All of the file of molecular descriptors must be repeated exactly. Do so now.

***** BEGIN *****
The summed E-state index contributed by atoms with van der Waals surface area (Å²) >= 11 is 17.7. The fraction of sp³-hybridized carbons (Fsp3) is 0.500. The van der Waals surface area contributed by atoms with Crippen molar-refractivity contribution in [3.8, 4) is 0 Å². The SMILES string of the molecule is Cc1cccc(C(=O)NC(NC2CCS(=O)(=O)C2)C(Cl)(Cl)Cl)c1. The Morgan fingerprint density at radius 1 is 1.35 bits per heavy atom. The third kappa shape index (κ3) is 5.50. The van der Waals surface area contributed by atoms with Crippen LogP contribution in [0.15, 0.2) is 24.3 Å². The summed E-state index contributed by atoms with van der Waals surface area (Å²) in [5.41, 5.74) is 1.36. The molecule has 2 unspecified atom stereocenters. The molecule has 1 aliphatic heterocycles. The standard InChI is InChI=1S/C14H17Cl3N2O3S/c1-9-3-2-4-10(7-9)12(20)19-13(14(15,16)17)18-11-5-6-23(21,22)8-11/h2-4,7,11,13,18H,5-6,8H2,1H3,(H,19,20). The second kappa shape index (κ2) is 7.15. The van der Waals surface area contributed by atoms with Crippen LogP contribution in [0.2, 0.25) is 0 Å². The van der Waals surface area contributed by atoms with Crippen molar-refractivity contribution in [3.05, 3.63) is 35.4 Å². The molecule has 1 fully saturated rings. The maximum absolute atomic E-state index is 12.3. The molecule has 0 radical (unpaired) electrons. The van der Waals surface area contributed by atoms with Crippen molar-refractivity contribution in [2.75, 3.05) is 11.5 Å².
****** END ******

The summed E-state index contributed by atoms with van der Waals surface area (Å²) >= 11 is 17.7. The fraction of sp³-hybridized carbons (Fsp3) is 0.500. The van der Waals surface area contributed by atoms with Crippen molar-refractivity contribution in [3.8, 4) is 0 Å². The SMILES string of the molecule is Cc1cccc(C(=O)NC(NC2CCS(=O)(=O)C2)C(Cl)(Cl)Cl)c1. The Morgan fingerprint density at radius 1 is 1.35 bits per heavy atom. The third kappa shape index (κ3) is 5.50. The van der Waals surface area contributed by atoms with Crippen LogP contribution in [0.15, 0.2) is 24.3 Å². The summed E-state index contributed by atoms with van der Waals surface area (Å²) in [5.41, 5.74) is 1.36. The molecule has 2 unspecified atom stereocenters. The molecule has 1 aliphatic heterocycles. The standard InChI is InChI=1S/C14H17Cl3N2O3S/c1-9-3-2-4-10(7-9)12(20)19-13(14(15,16)17)18-11-5-6-23(21,22)8-11/h2-4,7,11,13,18H,5-6,8H2,1H3,(H,19,20). The second kappa shape index (κ2) is 7.15. The van der Waals surface area contributed by atoms with Crippen LogP contribution in [0.2, 0.25) is 0 Å². The van der Waals surface area contributed by atoms with Crippen molar-refractivity contribution in [3.05, 3.63) is 35.4 Å². The molecule has 1 fully saturated rings. The maximum absolute atomic E-state index is 12.3. The molecule has 0 radical (unpaired) electrons. The van der Waals surface area contributed by atoms with Crippen molar-refractivity contribution in [2.75, 3.05) is 11.5 Å².